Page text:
Can you talk about post life since you’ve been out and trying to do?
JB: I retired in 2015 and knew that I would take some time off. I wanted to find a job and do something. I hate failure. In fact, I absolutely despise it. It’s probably why I’m an asshole (laughs). I didn’t want to become one of those guys that don’t do shit. I was thirty-one years old at the time and at first it was awesome because I could take time off. I was able to go and do all of the races and hang out with my family. There came a point when I sat at home for four months and didn’t do anything. Me and my wife had our own home gym and I was able to workout there. There was a point when I didn’t leave my house for four weeks. My wife would go get groceries and all I did was workout and play with my kids. We went driving around one day and I saw a new building and asked her about when it was built. She told me it had been there for a while and that was when I wondered what kind of fucking life I was living. I hadn't even realized the building had gone up there. You can only sit around and watch so much Netflix (laughs).
After that, the Gary Sinise Foundation came and talked to us about building a house. We decided to move back here. I loved working out and teaching the kids during the summer. I decided I wanted to build a gym and my wife had said to do it if that’s what I wanted to do. I would get to meet new people in my community and help them. I definitely didn’t want to be that crippled guy that doesn’t do anything with the rest of his life.
What advice would you give to veterans that want to start their own business?
JB: The first thing I would say about owning your own business, is to make sure you have the capital. If you don’t have the funds make sure you have a good lender. You need to have that long term goal and have double the budget. You don’t want to have to be going back to ask for more money. I think the biggest thing I would recommend to anybody would be to save your fucking money (laughs). Don’t buy shit you don’t need. If you have the iPhone 8 and the new one is coming out you have to ask yourself if you really need it. Don’t waste your money and try to invest. Pay off your loans and everything that you owe. If you have that opportunity to open a business the bank will see you are a good investment for them.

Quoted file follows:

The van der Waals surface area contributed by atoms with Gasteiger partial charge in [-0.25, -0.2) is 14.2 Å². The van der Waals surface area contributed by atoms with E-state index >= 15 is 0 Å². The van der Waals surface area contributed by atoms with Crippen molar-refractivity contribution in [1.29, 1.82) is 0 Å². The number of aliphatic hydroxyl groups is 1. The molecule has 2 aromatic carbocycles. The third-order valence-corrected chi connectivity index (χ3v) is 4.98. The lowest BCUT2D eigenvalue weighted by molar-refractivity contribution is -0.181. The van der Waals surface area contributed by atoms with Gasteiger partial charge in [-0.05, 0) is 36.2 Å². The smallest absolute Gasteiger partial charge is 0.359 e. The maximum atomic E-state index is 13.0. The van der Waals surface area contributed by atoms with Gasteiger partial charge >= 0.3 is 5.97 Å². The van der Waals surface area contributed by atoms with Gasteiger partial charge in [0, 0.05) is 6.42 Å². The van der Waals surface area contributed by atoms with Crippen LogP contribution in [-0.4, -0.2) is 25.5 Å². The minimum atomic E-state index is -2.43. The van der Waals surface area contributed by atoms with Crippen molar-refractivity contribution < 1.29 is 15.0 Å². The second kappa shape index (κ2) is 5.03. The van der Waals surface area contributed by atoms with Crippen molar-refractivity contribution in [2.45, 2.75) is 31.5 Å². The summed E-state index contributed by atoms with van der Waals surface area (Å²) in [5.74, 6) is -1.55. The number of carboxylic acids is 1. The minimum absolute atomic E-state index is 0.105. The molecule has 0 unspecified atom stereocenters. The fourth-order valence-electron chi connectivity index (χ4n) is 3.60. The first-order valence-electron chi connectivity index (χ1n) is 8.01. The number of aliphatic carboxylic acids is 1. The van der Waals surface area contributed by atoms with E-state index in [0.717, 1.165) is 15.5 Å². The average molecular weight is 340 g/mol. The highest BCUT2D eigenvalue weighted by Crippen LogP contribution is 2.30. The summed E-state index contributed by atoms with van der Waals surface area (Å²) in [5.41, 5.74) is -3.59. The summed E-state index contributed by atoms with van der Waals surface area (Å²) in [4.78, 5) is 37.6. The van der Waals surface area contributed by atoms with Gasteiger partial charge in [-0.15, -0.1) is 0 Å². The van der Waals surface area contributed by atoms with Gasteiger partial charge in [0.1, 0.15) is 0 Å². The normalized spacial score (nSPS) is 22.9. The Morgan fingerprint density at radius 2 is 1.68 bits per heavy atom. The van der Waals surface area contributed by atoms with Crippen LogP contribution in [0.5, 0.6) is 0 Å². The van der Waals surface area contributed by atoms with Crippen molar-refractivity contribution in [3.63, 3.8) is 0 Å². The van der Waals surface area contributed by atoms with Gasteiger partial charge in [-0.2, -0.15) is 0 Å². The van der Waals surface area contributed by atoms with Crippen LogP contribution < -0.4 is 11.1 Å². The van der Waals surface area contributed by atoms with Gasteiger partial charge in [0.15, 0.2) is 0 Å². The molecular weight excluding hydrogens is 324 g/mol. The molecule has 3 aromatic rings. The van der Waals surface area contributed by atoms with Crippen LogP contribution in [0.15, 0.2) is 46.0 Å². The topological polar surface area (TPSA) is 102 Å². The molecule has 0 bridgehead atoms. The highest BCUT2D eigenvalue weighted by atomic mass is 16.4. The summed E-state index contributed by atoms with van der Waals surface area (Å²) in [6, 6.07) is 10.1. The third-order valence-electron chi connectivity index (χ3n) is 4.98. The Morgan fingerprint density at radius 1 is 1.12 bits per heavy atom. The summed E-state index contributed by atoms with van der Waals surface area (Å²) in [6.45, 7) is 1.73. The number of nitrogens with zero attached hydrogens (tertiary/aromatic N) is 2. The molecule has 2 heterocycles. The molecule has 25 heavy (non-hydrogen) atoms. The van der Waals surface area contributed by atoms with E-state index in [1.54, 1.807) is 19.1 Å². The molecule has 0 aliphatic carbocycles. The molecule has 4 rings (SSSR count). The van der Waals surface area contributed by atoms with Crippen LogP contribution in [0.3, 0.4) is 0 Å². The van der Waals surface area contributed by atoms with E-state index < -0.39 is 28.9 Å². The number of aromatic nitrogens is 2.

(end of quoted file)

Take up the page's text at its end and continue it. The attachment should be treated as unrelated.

What do you think of the current cultural climate here in the U.S.?
JB: I think people as adults have fallen so far from having respect for each other as humans. Regardless of what your political belief is, the amount of respect isn’t there anymore. For example, you’ve got Democrats saying they are going to harass President Trump’s cabinet members. How far have we fallen that we just can’t disagree with the policies and principles? We can voice it all we want but when we are personally attacking someone, that’s just wrong. We have fallen so far as a society when we see that as being even close to okay.
How do we get that back?
JB: I think, sadly enough, we place more value in tangible goods than we do respect and honor. Nobody seems to care about earning respect anymore. People just want to buy shit and be cool, whatever that actually means. They don’t want to work hard to earn it. I think that’s part of the problem. We have over-estimated a college education, and don’t get me wrong, college is important. But, I think trade jobs are extremely vital and people miss out on that. The plumber and contractor positions are good jobs. We have kids that grown up being told those jobs are not important. If my kid wants to grow up and sling concrete then more power to him. He can start his own fucking business. You have to work hard to make money in this life, no matter what you’re doing. Social Media was a good platform when it started because you could keep in contact with people. I think that now it’s used to push agendas and it’s used to put problems out there. Barely anyone did that before social media. It makes people feel brave enough to have opinions about things they don’t necessarily understand. People spin their story a certain way and especially our politicians. I don’t think the whole story makes it out there and so now we have a bunch of misinformed people walking around, spouting off on subjects they don’t even understand.